Jason Smorol left baseball, but baseball never left him.
So when the Syracuse Chiefs’ restructured Board of Directors made Smorol an offer last fall to become the team’s general manager, Smorol couldn’t refuse.
“When I’m going to that interview with the Syracuse Chiefs, if they like me, I’m taking that job for the challenge of it,” Smorol said. “And this is a challenge.”
He’s got that right. Tex Simone, who has been credited with saving baseball in Syracuse, resigned in September as Executive Vice President and CEO after more than 50 years with the team. John Simone, Tex’s son and the Chiefs’ GM, was fired by the board a few weeks later.
Smorol, who grew up in North Syracuse and lives in Liverpool, inherited a franchise with a history of poor teams (no playoff appearances since 1998), dwindling attendance (an NBT Bank Stadium low of 345,047 in 2013), and a fiscal report that showed a stunning loss of nearly $1 million in 2013.
Smorol said his first task is improving the fan experience, from tried-but-true promotions such as Dollar Thursday and Fireworks Fridays to out-of-the-box promotions such as Tattoo Night on July 1 (get a Chiefs tattoo and get a free ticket for life) and Wedding Night July 17 (a couple will get married as part of Good Morning America’s “Epic Wedding Showdown”).
“It’s going to take a little while to get this thing right,” Smorol said. “But it starts by listening (to the fans) and wanting to listen and wanting to change.”
Smorol recently sat down with New Times reporter Matt Michael to discuss why this is his dream job and how he’s going to make it work:
You’ve said that this is your dream job. Why?
If you’re from Syracuse, and there’s a Triple-A franchise named the Syracuse Chiefs that you grew up with as a kid, and you want to keep working in baseball, specifically Minor League Baseball, that’s the job you want. I love Syracuse. I love Central New York. Put everything all together, and that’s your dream job.
Had you given up hope that you’d ever have this job?
I never thought I’d get back into baseball. I was living a nice life with my family (wife Rachel, daughters Julia and Mary, and three dogs). And I had a great job (as an account manager for Hilti, a construction equipment supply company) that provided a great work-life balance that you don’t have in baseball. And that’s one of the reasons I got out of baseball; I was married, and we had a little baby girl and another one on the way and I had to be at the house and help my wife out. Now the girls are a little bit older, we’re in a little different position and the opportunity presented itself – and I still got a little gas left in the tank!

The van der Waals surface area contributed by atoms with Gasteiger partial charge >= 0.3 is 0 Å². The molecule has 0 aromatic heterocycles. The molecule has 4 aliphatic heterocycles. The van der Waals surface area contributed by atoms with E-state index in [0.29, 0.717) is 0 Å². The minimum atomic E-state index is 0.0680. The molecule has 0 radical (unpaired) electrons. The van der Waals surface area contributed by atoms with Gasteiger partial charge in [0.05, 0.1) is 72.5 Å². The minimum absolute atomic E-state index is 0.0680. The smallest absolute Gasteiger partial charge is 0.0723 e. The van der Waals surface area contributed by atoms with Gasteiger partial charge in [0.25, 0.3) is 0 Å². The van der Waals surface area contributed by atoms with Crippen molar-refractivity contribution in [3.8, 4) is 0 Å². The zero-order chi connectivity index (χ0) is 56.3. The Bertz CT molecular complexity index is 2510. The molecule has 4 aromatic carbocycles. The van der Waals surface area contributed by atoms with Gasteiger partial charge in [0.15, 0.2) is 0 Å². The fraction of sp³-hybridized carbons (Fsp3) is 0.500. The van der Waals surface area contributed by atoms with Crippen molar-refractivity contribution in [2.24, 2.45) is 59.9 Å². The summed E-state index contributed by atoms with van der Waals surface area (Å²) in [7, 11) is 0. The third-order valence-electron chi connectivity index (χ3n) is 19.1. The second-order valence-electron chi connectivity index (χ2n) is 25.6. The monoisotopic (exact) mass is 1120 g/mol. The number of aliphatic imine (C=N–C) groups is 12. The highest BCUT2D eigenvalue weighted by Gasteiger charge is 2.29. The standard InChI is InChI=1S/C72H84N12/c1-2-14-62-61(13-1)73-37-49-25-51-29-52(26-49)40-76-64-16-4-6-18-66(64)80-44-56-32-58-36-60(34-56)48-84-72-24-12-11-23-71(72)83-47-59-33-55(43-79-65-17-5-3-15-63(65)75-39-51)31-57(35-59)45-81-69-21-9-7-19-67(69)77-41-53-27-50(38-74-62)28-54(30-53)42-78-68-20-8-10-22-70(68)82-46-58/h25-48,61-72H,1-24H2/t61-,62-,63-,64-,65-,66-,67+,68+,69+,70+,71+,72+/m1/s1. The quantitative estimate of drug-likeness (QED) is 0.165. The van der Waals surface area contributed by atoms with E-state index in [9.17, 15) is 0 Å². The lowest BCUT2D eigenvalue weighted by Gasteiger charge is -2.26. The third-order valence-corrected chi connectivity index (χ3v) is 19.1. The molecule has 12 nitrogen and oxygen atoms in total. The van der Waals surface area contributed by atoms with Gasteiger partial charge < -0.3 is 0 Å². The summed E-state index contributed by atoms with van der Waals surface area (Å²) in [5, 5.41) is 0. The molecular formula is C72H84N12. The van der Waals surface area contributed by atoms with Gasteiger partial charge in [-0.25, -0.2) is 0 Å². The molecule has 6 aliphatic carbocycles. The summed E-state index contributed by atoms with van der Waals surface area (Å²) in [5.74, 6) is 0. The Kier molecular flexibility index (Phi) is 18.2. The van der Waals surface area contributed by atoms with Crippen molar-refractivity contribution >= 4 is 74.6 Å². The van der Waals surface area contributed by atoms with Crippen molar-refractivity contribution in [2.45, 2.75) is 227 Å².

What are the top three challenges you’re facing?
No. 1, changing the culture on what our mission is, what we want to do, how we want to get there, and who we want to be. No. 2, building a foundation for the future. And No. 3, re-engaging with the community, with the fans.
You were put in a difficult spot replacing Tex and John Simone. What would you like to say about the Simones?
Tex is a legend in baseball. They put their heart and soul into this place, and it wouldn’t be here without them. And they deserve all of the honor and respect for everything they accomplished. Tex was very helpful to me while he was around here (this past fall). I’ve always been friendly with those guys, they’ve always treated me well and I’ll always treat them well.
I was there on Opening Day and the word I’ll use is that it was “welcoming.” Talk in general about what you’re doing to get that feeling in the ballpark?
You can’t just say you’re going to welcome them, you have to welcome them. So “Thank you for coming,” “Welcome to the ballpark,” and “How are you doing today?” and “What’s your name?” and “Where are you from?” Just get to know the fans a little bit.
Is there a common thread to what you’re hearing from the fans?
They wanted the radio back (it is – on The Score 1260 AM). They wanted value – more promotions, more fireworks, more giveaways. But from Opening Day on, what I am just amazed at is they’re just happy. They feel that welcoming spirit. They tell me it’s like a breath of fresh air here. There’s a sense of a change, a feeling of a change. It’s unbelievable, they’re thanking us, and we should be thanking them.
You’re not giving away free tickets like the old regime. Why?
We have a value, and it’s either $12, $10 or $5. To me, let’s give everybody great value and be welcoming, get a giveaway item, have fun, talk to people, get to know them. At the same time there’s great baseball going on. I still think that people like to watch a baseball game.
Speaking of baseball, you re-signed with the Washington Nationals as your major-league affiliate (through 2018). Have you talked to the Nationals about what they can do to put a winner on the field?
I don’t have that conversation with them because you know what, (Washington’s) Ryan Zimmerman got hurt and (the Chiefs’) Zach Walters goes up and he’s had two home runs in two days there. That’s the nature of the beast; you fight through it.
We need to average 3,500 live bodies in here to cover the nut. And that’s my job. When we win, that number is going to go up due to nothing that we’re doing. And when we lose, I still need to get to that point. We’ve got to be able to live through the bad weather and the bad teams and still make it an experience for mom and dad and the kids so that we can keep baseball here to do all of the good stuff that we can do.
Former New York Yankees star centerfielder and Latin Grammy-nominated guitarist Bernie Williams will appear at NBT Bank Stadium on Father’s Day, June 15. Williams will sign autographs before and during the Chiefs’ 2 p.m. game and play the national anthem. That night, Williams and his All-Star Band will play a concert at the Landmark Theatre.
Matt Michael is a freelance writer based in Syracuse. Email him at email@example.com.